My iPhone, which I purchased last summer, has done nothing but give me trouble. Sometimes I wonder if they sold me a repurposed one and didn't tell me. They probably giggled when I walked out. The latest issue is that (a) it wouldn't charge back up and (2) it kept telling me I had no storage left. I didn't even put my EASTER decorations in there, much less Christmas. I was thinking of storing all my not-needed-now black work slacks in my iPhone, but I guess not.
The point is, I spent a good hour on the horn, my quickly dying horn, with Apple Care last night, and they determined (a) the power cord I have is no longer good, which is hilarious because I used to have dangerous wirey-hanging cords constantly when I had Roger, as he enjoyed chomping him some cable, and yet the cords continued to work. Now these cats care not a whit about this plug and it died, unchomped, anyway and (2) my whole phone needed resetting or something. Again. I've done 256 hard resets on that damn phone in less than a year. That phone has done some hard time.
After Apple Care and I yakked endlessly on my losing-power mobile, while we laid on the floor with our feet up and bottles of Pepsi with straws in then, I had NO phone, and no way to get ahold of Ned to tell him I was on my way to his place and please let me up in the labyrinth that is his gated apartment complex which apparently houses Prince, so tough is it to get into. I won't bore you with the details (as opposed to all the details I've left out so far) but eventually we got it worked out and I used Ned's cable, so to speak, to recharge my phone.
And after all that I left my phone at his house.
No. I never WILL get over using the Price is Right losing horn for dramatic effect. And I like how the most fancy, protected, needs-a-gate person I could think of is Prince.
Anyway, I did eventually get up with Ned last night, and we decided to pop over to this tavern near his house, which was my suggestion that had nothing to do with said tavern's spicy jalapeno hushpuppies, and hello WW points. When we walked in, some guy was setting up a speaker.
"Oh, this isn't good," we both said, being old and detesting bands when we're just trying to consume fried balls of bread.
But it wasn't some stupid local Captain Dick and the Portholes or anything like it. It was a trivia contest, and one of my young hot Alex coworkers was there with her husband. "Would you like to play trivia?" asked the guy with the speaker. "Oh, no--" "It's free!"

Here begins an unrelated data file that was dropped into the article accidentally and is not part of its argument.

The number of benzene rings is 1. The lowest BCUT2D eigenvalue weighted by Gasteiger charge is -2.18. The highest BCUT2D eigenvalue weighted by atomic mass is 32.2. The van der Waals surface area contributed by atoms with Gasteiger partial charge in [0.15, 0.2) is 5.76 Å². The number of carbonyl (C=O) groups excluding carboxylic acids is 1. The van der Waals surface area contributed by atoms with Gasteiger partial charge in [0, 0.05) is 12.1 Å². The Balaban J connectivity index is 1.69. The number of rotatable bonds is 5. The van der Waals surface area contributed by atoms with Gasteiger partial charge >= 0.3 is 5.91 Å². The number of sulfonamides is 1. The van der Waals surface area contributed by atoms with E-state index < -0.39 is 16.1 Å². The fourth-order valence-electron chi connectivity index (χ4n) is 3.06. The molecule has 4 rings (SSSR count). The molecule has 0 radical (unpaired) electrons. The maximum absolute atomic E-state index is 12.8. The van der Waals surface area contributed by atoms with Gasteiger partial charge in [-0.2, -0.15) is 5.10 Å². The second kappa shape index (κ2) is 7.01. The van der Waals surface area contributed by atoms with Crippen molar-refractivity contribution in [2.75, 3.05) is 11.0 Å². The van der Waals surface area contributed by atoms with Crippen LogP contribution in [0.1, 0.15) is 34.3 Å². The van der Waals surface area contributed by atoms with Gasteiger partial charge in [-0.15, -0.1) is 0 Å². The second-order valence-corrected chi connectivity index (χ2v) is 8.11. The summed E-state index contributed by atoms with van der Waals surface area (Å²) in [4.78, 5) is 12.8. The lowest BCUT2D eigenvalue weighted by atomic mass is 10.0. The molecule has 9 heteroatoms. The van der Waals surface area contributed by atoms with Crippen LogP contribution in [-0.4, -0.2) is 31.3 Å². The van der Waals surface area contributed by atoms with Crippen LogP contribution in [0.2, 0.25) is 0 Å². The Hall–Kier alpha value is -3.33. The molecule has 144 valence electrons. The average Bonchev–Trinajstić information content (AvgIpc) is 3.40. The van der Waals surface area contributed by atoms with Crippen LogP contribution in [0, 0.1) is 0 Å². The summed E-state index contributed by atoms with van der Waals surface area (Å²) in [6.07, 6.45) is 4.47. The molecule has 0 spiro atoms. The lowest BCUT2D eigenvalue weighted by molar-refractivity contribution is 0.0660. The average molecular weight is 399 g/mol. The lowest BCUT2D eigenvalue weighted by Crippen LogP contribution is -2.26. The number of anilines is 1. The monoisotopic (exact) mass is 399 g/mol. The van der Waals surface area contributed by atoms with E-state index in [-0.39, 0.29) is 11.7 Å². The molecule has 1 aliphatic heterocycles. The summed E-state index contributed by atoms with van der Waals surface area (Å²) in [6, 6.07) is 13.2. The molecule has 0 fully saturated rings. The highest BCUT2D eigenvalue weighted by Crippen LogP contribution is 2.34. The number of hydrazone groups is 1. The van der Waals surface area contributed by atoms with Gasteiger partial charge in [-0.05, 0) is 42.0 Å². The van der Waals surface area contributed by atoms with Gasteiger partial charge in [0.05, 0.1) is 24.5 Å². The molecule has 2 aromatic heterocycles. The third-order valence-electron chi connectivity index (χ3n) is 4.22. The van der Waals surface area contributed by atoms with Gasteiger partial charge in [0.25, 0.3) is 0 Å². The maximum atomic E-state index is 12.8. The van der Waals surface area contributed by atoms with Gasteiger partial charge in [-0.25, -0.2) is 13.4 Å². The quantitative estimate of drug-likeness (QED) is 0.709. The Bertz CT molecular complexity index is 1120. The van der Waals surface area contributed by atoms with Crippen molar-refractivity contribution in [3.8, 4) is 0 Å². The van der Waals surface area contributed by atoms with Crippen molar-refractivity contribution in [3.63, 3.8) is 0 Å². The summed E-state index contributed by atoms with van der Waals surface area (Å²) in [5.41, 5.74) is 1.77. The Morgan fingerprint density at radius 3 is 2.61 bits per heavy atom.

And that is how Ned and I ended up with a pen and trivia form, even though neither one of us remembered reading glasses, and please see above reference to being old.
"Pablo Picasso was questioned when WHAT was stolen in Paris in 1911?" said the guy with the speaker.
"The Mona Lisa?" Ned looked at me, the person who wishes she'd majored in art history but instead got that super-practical English degree and look at me now.
I looked at Ned in a way that a...certain female relative of mine, I won't say who because I don't wanna HEAR it from her, looks at me. The...certain relative can sometimes act as though she knows absolutely everything, and gets a very superior tone, even if she's saying, "Liberace loved him the ladies."
"The Mona Lisa was never stolen," I said, sounding distinctly like my...relative. "Put down that a Monet was stolen. That's my best guess."
"The Statue of Liberty has how many prongs in her crown. Five? Seven? No prongs?"
Ned looked at me once again. He'd answered all kinds of basketball and political Qs without even glancing my way, which, pfft. Has he not met my vast array of knowledge?
"Five," I said. Getting The Tone again.
The trivia guy took our ballet, which we'd named Team Henry & June. We loved ourselves.
Ned got all of the basketball Qs right, and it turns out the Mona Lisa was stolen in 1911. And? The Statue of Liberty has seven damn prongs.
"GOD, JUNE!" said Ned, getting his flared-nostril look.
"In first place is Team Lentil!" said the trivia guy. "In second place is Team People Making Out at the Bar! ...And in 397th place, Team Henry & June!"
"WHY DIDN'T YOU LET ME PUT DOWN THE MONA LISA? GOD." Ned pushed our form away disgustedly.
"I knew about Madeleine Albright!" I said. The reason I knew Madeleine Albright was the first female Secretary of State was because once, my ex-best friend and I were paging through Victoria's Secret catalog at my mother's kitchen table, discussing the subtle nuances of Stephanie Seymour and Linda Evangelista.
"You two, who is the Secretary of State?" asked my mother, in what may or may not have been kind of a superior tone. So my ex-friend and I looked it up and went back to discussing Stephanie Seymour, who by the way still looks good. Does Madeleine Albright? So there you go.
"Wow. I've never played a game with you before. Turns out I hate it. Are you always this competitive?" I asked Ned, who was eyeing up the Lentil team to see if he could date one of those brainiacs.
"OF COURSE I'M COMPETITIVE, WHAT DO YOU THINK?"
And that's when I remembered Ned is sportsy and probably enjoys winning, even if all we're winning is the glory of a Wednesday-night trivia contest at a place that sells Jäger on tap.